Josée is from Ottawa. She has a Masters degree in sociology and has worked in community development in the promotion of human rights and health fields. She is interested in the political dimension of food sovereignty. Her first summers on the farm involved setting up a quarter acre family garden, tending to laying hens and growing a small plot of wheat. In the years ahead, Josée will focus her energies on building the wheat plots to launch a processing business and will find ways to incorporate her background in community development here on the farm.
Paul was raised on a dairy farm in central Alberta. He studied civil engineering at the University of Alberta and after university, spent 4 years working with smallholder farmers in Ghana, Zambia, Malawi and Rwanda. He realized that smallholder farmers in sub-Saharan Africa are facing the same issues (getting goods to market, getting paid a fair price for these goods, rising input costs, access to capital and control over input and market prices) as farmers in Canada. Paul started farming in 2010 to demonstrate alternative ways of growing food than the prescribed industrial style of agriculture and to advocate for policies that acknowledge existing differences in power and the undeniable bonds between farmers, eaters and the Planet – in Canada and the rest of the world.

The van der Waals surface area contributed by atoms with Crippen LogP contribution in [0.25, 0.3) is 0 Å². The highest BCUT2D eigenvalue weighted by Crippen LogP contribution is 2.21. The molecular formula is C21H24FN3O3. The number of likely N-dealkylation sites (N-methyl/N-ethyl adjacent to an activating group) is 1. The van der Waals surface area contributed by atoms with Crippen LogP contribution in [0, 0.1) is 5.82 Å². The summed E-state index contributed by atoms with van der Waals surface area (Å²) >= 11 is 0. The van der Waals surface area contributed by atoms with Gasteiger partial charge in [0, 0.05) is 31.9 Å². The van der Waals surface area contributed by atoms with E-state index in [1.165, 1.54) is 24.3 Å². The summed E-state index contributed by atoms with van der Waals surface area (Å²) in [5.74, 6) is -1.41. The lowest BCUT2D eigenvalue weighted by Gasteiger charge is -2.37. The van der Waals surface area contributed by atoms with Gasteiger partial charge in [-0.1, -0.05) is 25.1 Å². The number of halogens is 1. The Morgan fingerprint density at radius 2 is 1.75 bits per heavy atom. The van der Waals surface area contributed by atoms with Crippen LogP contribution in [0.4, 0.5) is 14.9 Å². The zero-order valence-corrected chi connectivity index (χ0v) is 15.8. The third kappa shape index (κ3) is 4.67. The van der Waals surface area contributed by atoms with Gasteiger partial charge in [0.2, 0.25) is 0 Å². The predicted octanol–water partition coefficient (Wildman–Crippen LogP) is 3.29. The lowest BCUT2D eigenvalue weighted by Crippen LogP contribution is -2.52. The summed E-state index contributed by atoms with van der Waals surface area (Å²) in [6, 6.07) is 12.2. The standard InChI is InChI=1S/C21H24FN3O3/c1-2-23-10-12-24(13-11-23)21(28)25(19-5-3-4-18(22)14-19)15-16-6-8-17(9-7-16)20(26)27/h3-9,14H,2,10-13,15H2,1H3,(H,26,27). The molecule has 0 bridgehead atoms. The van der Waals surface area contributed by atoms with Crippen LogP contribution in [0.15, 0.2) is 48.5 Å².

3. Ferme Aube aux champs in the short-medium term – Establishing an Incubator Farm